Introducing a Thought Leadership Forum to its financial advisers in Sydney this month, Intelligent Planning managing director, Phil Osborne said that while the profession needs thought leading ideas, they should not be shaped exclusively by industry leaders.
 
‘We don’t think anyone has a monopoly on good ideas,’ he said. ‘You learn from people with years of experience, and we all benefit from that. But you also learn from people who might have less experience but who have a fresh take on the issues facing the industry.’
 
Mr Osborne believes genuine thought leadership comes from looking at current issues through a variety of lenses.
 
‘We want to make sure that we’re learning from advisers, the people who are actually out there at the coalface with clients,’ he said. ‘We don’t want to be just sitting up in an ivory tower directing traffic.’
 
Actively seeking input from advisers is one of the ways Intelligent Planning, a bespoke financial services licensing offer, is embedding a collegial culture.
 
‘We believe in allowing advice practices to be what advisers want them to be,’ Mr Osborne said. ‘Our role is to make sure they are compliant and accountable. Anyone can buy a suit off the rack, but it’s never going to be a custom fit. You go to a bespoke tailor for that. We believe it is similar with financial licensing offers.’
  
Mr Osborne said the Thought Leadership Forum demonstrates that Intelligent Planning meant what it said when it launched earlier this year, about listening to financial advisers.
 
‘We gathered a number of adviser thoughts on current issues from the forum which will not only help further inform our offer, but also help shape the profession,’ he said.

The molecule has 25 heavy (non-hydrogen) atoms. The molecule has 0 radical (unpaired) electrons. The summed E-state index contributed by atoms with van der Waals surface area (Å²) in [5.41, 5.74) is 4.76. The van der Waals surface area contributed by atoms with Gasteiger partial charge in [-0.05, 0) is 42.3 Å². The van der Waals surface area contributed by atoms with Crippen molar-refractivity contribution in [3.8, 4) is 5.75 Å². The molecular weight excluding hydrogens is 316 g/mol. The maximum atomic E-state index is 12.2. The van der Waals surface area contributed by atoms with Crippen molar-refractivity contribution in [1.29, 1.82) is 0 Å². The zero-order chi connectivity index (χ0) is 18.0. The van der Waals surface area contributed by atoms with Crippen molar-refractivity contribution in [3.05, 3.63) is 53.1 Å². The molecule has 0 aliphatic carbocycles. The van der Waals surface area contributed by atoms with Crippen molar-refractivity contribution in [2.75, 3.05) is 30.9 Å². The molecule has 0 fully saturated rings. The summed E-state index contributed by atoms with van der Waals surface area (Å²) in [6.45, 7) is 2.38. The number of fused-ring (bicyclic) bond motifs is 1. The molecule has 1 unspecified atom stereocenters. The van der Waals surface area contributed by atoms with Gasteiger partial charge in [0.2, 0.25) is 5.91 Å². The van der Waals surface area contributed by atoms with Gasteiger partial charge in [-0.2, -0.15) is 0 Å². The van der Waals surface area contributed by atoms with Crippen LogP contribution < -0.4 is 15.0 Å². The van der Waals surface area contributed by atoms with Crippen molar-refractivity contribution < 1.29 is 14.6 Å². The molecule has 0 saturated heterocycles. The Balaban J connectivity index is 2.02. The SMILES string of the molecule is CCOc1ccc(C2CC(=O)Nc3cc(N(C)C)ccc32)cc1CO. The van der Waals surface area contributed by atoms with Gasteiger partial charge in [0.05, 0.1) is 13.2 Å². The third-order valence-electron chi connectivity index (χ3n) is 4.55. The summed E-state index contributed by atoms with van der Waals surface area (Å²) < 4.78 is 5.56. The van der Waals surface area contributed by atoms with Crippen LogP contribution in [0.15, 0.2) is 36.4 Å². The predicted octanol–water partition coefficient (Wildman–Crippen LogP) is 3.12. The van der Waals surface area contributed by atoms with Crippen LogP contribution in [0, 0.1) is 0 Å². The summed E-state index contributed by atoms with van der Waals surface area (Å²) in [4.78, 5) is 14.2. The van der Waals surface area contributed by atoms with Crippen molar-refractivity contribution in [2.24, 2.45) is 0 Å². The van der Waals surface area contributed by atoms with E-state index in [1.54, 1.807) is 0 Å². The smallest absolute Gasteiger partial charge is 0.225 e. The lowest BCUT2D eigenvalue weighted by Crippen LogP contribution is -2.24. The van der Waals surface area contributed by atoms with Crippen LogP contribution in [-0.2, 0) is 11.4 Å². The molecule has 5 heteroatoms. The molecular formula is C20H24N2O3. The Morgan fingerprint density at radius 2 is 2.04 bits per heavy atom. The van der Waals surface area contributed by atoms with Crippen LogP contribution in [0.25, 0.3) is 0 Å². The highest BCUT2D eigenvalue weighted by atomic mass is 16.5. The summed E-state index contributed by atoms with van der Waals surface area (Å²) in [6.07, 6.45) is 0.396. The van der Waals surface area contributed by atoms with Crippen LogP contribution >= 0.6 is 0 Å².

These include:
 
1. On qualifications and accreditation ~ soft skills are just as important
While qualifications and accreditation are vital to being regarded by the public as professional, proficiency in ‘soft skills’ is equally important – not just from a business practice point of view but also in helping clients improve their financial literacy and better understand the work we do.
 
2. On technology  ~ technology should not be driving advice practices
As useful as technology is, an advice practice should never be driven by what a particular technology can, or more importantly can’t, do.
 
3. On professionalism ~ a professional reputation is earned
Being a member of a profession isn’t enough. Gaining a reputation as a true professional, just like gaining respect, is something that is earned by actions.
 
‘We will be working with our advisers to implement these ideas, where they consider them important to their business,’ Mr Osborne said.
 
The Intelligent Planning licensing offer launched in January this year. Key elements of the offer include a flat licence pricing model, the ability for advisers to speak directly with an internal industry expert on a peer-to-peer basis and a culture of community.
 
Intelligent Planning also offers a part share in its business to the first wave of founding advisers. ‘This gives our first advisers a degree of ownership in the business, thereby guaranteeing their voices are heard,’ Mr Osborne said.